Pietair February 2016

Checking if two vectors are equal

I have two vectors:

std::vector<double> calculatedValues = calculateValues();
std::vector<double> expectedValues = {1.1, 1.2};

I am using cpputest to verify if these vectors are equal:

CHECK_TRUE(calculatedValues == expectedValues)

This is working. However, I am wondering whether I shouldn't use some tolerance, because after all I am comparing doubles.

Answers


Sven Nilsson February 2016

Yes, you should use some tolerance because floating point operations are not guaranteed to yield the exact same results on different CPUs. There can be e.g. roundoff errors.

However, the SSE/SSE2 standards do provide reproducible floating point math, so you may consider using the compile flag /ARCH:SSE2 as an alternative. That said, it is difficult to ensure that no x87 math is used anywhere in the app, so be careful!


Pierre February 2016

To compare floating point values you should do something like this:

bool is_equal(double a, double b) {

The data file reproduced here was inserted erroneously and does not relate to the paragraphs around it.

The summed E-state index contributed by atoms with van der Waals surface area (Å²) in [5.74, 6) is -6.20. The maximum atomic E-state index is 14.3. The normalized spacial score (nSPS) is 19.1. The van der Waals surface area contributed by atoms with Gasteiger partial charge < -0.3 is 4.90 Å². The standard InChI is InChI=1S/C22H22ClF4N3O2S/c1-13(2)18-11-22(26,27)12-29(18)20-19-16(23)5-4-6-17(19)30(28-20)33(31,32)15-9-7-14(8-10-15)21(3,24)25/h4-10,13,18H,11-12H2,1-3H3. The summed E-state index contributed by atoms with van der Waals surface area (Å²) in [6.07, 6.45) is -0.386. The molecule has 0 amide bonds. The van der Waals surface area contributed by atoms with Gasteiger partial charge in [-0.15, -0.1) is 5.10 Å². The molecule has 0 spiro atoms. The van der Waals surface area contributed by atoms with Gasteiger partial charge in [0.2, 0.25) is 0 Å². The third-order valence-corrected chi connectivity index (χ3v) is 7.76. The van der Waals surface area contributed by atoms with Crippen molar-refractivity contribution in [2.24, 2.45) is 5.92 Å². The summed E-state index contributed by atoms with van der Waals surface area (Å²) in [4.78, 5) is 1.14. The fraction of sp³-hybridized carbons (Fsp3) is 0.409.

return (abs(a-b)/b < 0.0001); // choose here your tolerance
}

You can adapt it to compare your vectors.


ollo March 2016

Instead of operator== you can use std::equal() with a custom epsilon:

bool equal = std::equal(calculatedValues.begin(), calculatedValues.end(), expectedValues.begin(),
                        [](double value1, double value2)
                        {
                            constexpr double epsilon = 0.01; // Choose whatever you need here
                            return std::fabs(value1 - value2) < epsilon;
                        });
CHECK_TRUE(equal);

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Asked in February 2016
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